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STD management by private pharmacies in Hanoi: practice and knowledge of drug sellers
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  1. J Chalker1,4,
  2. N T K Chuc1,2,
  3. T Falkenberg1,
  4. N T Do3,
  5. G Tomson1
  1. 1Division of International Health (IHCAR), Department of Public Health Sciences, Karolinska Institutet, SE-171 76, Stockholm, Sweden
  2. 2Health Strategy and Policy Institute, Hanoi, Vietnam
  3. 3Hanoi College of Pharmacy, Hanoi, Vietnam
  4. 4London School of Tropical Medicine and Hygiene, London
  1. Dr Chalker chalker{at}compuserve.com

Abstract

Background: Prompt treatment of sexually transmitted infections may reduce the incidence of HIV/AIDS infections. With health sector reforms private pharmacies are increasingly the first and only contact with health delivery services.

Objectives: To find out how patients with STDs are treated at private pharmacies in Hanoi, and what drug sellers know about STD management.

Methods: Five simulated clients were taught to adopt a scenario stating that their friend had a urethral discharge. They visited 60 randomly selected private pharmacies in urban Hanoi and noted all questions asked, advice offered, and treatment given. Afterwards interviewers administered a semistructured questionnaire to all people working in the 60 pharmacies.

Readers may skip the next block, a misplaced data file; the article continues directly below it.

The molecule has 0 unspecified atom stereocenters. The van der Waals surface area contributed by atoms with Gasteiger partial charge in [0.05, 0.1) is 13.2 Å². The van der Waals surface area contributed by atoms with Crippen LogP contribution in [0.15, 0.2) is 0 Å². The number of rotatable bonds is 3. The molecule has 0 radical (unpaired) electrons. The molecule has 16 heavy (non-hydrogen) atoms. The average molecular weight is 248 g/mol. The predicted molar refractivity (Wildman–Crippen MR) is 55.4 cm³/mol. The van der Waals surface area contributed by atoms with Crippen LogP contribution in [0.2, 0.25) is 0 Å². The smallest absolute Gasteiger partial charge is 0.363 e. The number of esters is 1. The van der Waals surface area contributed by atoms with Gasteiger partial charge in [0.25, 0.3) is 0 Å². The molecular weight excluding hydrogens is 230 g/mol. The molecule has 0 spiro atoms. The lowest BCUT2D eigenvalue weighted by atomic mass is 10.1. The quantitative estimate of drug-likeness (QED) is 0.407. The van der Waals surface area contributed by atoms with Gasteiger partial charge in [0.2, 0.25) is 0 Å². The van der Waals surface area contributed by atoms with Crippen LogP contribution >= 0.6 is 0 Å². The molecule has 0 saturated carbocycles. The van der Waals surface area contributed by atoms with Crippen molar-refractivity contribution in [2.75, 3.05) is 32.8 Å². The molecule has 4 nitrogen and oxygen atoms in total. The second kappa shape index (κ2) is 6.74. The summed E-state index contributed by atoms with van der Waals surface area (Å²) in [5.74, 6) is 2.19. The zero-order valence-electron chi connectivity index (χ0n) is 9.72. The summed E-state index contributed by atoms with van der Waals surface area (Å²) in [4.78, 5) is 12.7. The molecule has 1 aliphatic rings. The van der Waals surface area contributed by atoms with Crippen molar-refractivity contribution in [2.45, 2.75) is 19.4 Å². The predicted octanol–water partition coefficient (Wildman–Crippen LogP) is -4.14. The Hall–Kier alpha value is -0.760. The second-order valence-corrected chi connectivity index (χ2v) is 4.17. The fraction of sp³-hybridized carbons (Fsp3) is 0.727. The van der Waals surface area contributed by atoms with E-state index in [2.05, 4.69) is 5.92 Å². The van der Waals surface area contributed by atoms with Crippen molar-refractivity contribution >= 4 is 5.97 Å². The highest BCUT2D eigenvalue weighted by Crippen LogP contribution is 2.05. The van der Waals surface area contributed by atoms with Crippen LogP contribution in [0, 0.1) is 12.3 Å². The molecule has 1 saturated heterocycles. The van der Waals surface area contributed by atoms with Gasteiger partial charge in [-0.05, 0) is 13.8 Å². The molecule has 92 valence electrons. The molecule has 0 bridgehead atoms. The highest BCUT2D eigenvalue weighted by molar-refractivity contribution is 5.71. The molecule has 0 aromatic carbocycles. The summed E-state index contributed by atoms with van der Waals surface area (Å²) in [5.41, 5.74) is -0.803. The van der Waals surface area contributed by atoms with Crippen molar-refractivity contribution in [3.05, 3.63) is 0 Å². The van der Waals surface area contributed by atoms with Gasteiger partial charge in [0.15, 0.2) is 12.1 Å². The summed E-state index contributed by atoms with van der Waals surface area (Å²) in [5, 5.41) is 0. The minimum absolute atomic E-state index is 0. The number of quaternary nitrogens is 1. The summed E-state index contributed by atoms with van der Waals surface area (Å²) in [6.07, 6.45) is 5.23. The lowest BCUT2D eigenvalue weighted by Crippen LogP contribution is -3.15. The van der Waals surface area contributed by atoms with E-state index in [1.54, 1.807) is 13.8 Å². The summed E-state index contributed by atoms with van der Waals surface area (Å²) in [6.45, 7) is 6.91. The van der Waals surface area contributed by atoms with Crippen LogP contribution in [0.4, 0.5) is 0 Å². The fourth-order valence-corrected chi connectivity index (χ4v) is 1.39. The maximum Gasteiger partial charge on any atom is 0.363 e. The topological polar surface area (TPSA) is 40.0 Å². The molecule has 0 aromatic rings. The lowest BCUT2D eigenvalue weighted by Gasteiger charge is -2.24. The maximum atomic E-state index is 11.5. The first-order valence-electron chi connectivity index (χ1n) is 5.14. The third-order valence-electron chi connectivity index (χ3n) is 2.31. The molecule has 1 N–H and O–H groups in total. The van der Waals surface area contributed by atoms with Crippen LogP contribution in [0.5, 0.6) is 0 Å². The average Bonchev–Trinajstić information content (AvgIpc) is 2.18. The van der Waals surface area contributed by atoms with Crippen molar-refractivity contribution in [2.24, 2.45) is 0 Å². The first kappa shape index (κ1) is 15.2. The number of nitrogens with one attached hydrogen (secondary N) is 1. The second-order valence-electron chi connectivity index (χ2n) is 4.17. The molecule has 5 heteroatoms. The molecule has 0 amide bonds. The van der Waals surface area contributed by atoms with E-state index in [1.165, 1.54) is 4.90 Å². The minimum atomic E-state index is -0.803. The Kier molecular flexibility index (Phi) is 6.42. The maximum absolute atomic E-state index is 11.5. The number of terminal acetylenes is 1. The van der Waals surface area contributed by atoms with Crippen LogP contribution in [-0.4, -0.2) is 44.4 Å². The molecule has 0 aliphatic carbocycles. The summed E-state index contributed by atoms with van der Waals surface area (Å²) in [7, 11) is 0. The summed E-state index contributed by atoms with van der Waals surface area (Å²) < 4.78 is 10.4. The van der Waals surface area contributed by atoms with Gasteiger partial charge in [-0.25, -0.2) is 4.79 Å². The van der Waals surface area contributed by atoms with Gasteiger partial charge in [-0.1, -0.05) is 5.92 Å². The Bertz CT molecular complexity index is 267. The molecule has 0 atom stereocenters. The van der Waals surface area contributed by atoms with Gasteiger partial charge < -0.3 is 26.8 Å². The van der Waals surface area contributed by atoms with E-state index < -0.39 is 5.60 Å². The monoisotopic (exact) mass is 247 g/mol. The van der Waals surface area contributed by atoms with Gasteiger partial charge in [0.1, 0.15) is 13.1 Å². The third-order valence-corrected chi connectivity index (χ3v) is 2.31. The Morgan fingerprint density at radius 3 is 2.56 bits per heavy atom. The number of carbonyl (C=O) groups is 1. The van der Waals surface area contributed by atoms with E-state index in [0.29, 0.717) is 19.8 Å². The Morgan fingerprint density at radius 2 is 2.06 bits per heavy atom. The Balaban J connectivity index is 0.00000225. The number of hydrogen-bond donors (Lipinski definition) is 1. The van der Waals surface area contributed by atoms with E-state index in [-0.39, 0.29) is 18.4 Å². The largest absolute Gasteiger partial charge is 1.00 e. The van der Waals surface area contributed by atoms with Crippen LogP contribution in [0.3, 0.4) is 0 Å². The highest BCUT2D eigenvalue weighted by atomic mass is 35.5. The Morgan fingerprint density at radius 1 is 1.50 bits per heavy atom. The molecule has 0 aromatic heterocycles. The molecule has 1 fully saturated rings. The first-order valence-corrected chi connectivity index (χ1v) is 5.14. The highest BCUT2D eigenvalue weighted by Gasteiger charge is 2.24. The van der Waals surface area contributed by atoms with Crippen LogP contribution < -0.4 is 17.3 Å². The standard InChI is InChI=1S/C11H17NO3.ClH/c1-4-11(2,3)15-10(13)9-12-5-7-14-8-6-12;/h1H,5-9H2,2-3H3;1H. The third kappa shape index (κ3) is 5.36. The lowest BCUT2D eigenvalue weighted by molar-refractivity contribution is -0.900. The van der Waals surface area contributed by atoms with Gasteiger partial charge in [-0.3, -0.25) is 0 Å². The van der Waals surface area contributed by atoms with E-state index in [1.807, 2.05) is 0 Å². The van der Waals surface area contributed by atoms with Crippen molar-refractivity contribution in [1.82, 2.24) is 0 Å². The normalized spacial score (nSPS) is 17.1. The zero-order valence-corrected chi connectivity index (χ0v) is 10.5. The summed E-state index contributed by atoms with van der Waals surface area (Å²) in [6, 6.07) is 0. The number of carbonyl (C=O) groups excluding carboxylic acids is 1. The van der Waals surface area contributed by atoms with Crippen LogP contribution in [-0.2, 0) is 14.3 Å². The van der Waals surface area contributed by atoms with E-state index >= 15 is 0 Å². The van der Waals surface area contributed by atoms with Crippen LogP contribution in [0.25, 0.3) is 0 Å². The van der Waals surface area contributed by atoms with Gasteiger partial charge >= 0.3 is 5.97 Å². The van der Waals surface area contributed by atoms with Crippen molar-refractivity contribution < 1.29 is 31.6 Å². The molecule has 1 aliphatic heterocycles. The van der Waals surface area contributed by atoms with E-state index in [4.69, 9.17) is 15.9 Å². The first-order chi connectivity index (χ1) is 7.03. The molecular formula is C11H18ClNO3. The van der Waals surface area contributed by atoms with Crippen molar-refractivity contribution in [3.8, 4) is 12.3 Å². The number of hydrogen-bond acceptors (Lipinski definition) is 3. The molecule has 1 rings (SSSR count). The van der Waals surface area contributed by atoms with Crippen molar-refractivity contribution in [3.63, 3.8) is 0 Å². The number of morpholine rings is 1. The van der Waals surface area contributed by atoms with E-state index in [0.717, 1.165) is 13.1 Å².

Results: Drug treatment was given in 84% of the 297 encounters averaging 1.5 drugs and 1.2 antibiotics per encounter. Quinolones were given 188 times. No dispensing was adequate for chlamydia or was in accordance with the national guidelines. No questions were asked in 55% of encounters and no advice was given in 61%. Questions on sexual activity were asked in 23% (69) of cases and about the health of the partner twice (1%). Advice to practise safe sex was given in 1% of encounters and for the partner to seek treatment only once. Of 69 questionnaires administered 51% said they would refer to a doctor, 16% said they would ask about the sexual activity 1% said they would ask about the health of the partner, 7% said they would advise using a condom, and 1% advised telling the partner to seek treatment. Even after prompting, 61% would ask no questions and 80% would give no advice.

Conclusions: Even though 74% of pharmacists and drug sellers know that they should not treat STD patients, 84% actually did. None gave syndromically correct treatment. In both the questionnaire and during the simulated client methods, numbers advising on partner notification and condom use were very poor. Educational or peer awareness interventions are urgently needed among private pharmacists in Vietnam.

  • sexually transmitted diseases
  • private pharmacies
  • simulated client methods

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